Dominica cuisine is the cuisine of the island nation of Dominica. The cuisine is rooted in creole techniques with local produce flavored by spices found on the island.[1] Dominican cuisine is a mixture of indigenous Kalinago, African, French, and English influences.


Dominica's cuisine is similar to that of many other Caribbean islands including Trinidad and St Lucia.[citation needed]

Breakfast is an important meal in Dominica and is eaten every day. A typical meal includes saltfish, which is dried and salted codfish, and bakes made by making dough and frying in oil. Saltfish and bakes can also double as fast food snacks that can be eaten throughout the day; vendors on Dominica's streets sell these snacks to passers-by alongside fried chicken, fish and smoothies. Other breakfast meals include cornmeal porridge which is made with fine cornmeal or polenta, milk and condensed milk and sugar to sweeten. More British-influenced meals like eggs, bacon and toast are also popular alongside fried fish and plantains.[citation needed]

Common vegetables eaten during lunchtime or dinner include plantains, tannia, yams, potatoes, rice, and peas. Meat and poultry typically eaten include chicken (which is very popular), beef, fish which are normally stewed down with onions, carrots, garlic, ginger, and herbs like thyme, and using the browning method to create a rich dark sauce. Popular meals include rice and peas, stewed chicken, stewed beef, fried and stewed fish and many different types of hearty fish broths and soups containing dumplings, carrots and ground provisions.[citation needed]

Roadside stands and small-town restaurants typically serve fried chicken, fish-and-chips and "tasty bakes" which are fried dough made with flour, water and sugar or sometimes salt, along with cold drinks. The island produces numerous exotic fruits, including bananas, coconuts, papayas, guavas, pineapples, and mangoes which can be eaten as dessert and be pureed or liquefied.[2]

Dominica's national dish was the mountain chicken, which are snares of the legs of a frog called the crapaud, which is endemic to Dominica and Montserrat. Found at higher elevations, it is a protected species and can only be caught between autumn and February. However, as of 2013, the new national dish is callaloo, made from the green leaves of the dasheen plant and other vegetables and meat.[citation needed] The preferred callaloo dish is crab callaloo.[citation needed]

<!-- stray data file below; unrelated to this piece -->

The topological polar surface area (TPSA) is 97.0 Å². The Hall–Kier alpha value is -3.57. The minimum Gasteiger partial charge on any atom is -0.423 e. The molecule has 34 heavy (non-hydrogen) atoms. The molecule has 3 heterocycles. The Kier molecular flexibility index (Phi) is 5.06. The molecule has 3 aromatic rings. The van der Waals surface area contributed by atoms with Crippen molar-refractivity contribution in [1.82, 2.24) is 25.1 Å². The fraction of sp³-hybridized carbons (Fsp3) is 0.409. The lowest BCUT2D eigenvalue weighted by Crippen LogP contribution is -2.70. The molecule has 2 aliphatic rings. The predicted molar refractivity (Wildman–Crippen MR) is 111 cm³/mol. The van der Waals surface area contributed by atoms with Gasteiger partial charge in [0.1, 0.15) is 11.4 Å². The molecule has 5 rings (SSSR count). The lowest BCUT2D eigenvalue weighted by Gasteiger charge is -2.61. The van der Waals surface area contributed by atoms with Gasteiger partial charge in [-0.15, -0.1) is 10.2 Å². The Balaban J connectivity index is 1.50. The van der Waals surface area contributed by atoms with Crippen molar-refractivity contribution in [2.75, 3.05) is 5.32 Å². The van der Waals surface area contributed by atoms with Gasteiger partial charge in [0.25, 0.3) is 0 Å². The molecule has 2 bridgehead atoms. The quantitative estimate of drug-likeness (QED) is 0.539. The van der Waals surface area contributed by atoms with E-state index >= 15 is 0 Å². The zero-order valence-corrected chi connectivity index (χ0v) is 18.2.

Stewed agouti and manicou are Dominican delicacies.[3]


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Rivers flowing down from the mountains provide Dominica with an abundant supply of fresh water. Most local juices are made using limes, passion fruit, grapefruit, oranges, tamarinds or guavas.

Especially during Christmas time, a brew is made from boiling the calyces of the sorrel plant. A drink commonly served with breakfasts is cacao tea, made from boiling cocoa sticks with cinnamon and bay leaves. Other drinks include rum punch and smoothies.

Dominica tea culture has a long history. Many traditional medicinal teas have origins with the original Carib culture of the island. The most popular teas in Dominica is cocoa tea which made from the local cocoa bean. Cocoa tea is similar to a hot chocolate and bush tea, which is made from local plants and herbs in Dominica.[4] Dominica brews its beer under the Kubuli label.

See also


  1. ^ Sullivan, Lynne M. Adventure Guide to Dominica and St Lucia. Hunter Publishing, Inc, 2004. ISBN 1-58843-393-5. P.107
  2. ^ "Dominica's Dining". Discover Dominica Authority. Archived from the original on 2009-02-23.
  3. ^ Food Cultures of the World Encyclopedia [4 volumes]: [Four Volumes].
  4. ^ Dominica (Other Places Travel Guide).